• Multipotent cells can produce several types of specialized cells. For example, stem cells in the bone marrow can make red blood cells, white blood cells, and platelets. Adult stem cells are multipotent.
  • Unipotent cells can produce only one type of specialized cell.
A hematopoietic stem cell in the bone marrow is multipotent because it produces multiple types of cells, including red blood cells, white blood cells and platelets.

A hematopoietic stem cell in the bone marrow is multipotent because it produces multiple types of cells, including red blood cells, white blood cells and platelets.

Progenitor and Target Cells

When an adult stem cell divides, it produces either two stem cells or one stem cell and one progenitor cell. The progenitor cell is slightly more specialized than the stem cell and undergoes additional divisions. The cells become more and more differentiated (or specialized) with each division. Eventually, the target cells are produced. The target cells are generally ones needed by the tissue in which the stem cells are located.

Functions of Adult Stem Cells in the Body

The job of adult stem cells is to replace cells or structures that are damaged or have been destroyed. Although not all damaged parts of the body can be repaired or replaced, the abilities of stem cells are still impressive. Some of the items that are replaced by stem cell activity include the following:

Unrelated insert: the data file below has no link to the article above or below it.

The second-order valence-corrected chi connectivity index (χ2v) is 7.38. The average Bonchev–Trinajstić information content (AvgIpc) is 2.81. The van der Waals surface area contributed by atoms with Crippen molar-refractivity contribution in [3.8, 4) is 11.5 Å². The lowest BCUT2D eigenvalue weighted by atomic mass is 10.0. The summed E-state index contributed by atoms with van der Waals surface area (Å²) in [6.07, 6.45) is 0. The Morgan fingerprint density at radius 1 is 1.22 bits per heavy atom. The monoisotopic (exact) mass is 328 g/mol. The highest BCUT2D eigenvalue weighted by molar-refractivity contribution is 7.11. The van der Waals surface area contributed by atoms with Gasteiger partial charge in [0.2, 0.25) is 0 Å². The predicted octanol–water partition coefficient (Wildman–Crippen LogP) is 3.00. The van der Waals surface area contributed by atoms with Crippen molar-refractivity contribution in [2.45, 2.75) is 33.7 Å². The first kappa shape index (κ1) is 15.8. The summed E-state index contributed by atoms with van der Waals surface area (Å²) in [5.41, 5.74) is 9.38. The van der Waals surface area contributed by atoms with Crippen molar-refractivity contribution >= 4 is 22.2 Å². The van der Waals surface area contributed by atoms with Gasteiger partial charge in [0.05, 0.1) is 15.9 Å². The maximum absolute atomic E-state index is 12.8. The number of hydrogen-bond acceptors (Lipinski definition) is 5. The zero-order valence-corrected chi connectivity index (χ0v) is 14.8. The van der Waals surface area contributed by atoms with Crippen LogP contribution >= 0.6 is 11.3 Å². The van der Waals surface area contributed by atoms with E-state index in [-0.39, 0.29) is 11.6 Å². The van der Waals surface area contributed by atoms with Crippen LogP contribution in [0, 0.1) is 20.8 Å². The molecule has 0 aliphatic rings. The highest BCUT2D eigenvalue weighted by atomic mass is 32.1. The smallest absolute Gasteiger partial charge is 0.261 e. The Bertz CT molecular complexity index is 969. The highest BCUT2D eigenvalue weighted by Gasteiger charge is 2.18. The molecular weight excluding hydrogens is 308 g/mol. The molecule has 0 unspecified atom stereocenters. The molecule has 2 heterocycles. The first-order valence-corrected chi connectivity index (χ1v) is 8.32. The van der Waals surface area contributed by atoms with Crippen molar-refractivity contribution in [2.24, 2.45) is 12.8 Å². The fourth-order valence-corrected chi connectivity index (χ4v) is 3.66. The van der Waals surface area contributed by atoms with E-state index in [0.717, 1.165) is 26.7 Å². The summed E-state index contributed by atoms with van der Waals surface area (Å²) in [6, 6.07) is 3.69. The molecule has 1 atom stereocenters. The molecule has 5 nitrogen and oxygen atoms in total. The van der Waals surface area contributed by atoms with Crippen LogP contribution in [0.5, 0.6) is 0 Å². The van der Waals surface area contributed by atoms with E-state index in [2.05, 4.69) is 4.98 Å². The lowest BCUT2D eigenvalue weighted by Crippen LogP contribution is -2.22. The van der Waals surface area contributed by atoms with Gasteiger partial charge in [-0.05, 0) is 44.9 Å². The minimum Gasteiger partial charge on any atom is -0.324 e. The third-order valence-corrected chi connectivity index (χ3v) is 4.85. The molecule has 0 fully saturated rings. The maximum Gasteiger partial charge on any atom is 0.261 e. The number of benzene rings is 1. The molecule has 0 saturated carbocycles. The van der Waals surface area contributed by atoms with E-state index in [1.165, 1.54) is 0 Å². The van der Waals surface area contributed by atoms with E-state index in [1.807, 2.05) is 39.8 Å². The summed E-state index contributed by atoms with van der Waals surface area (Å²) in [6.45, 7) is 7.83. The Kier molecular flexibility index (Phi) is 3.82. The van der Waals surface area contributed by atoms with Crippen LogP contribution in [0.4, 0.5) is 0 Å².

• red blood cells or erythrocytes, which live for only about 120 days
  • some white blood cells, which are killed when fighting bacteria or other microbes
  • the lining of the small intestine, which is periodically shed and needs to be replaced
  • certain neurons or nerve cells in the brain and the astrocytes and oligodendrocytes that support the neurons, but apparently to a very limited extent (performed by neural stem cells)
  • skeletal muscle cells (performed by satellite cells)
  • bone, cartilage, and fat cells (performed by mesenchymal stem cells)

The end products of stem cell division are controlled by factors inside the cell as well as by factors outside it. Gene expression (the turning on of specific genes), the prevention of gene expression, chemicals produced by other cells, additional chemicals in the cell's surroundings, and physical contact with neighbouring cells can all have an effect on differentiation as cells become more specialized.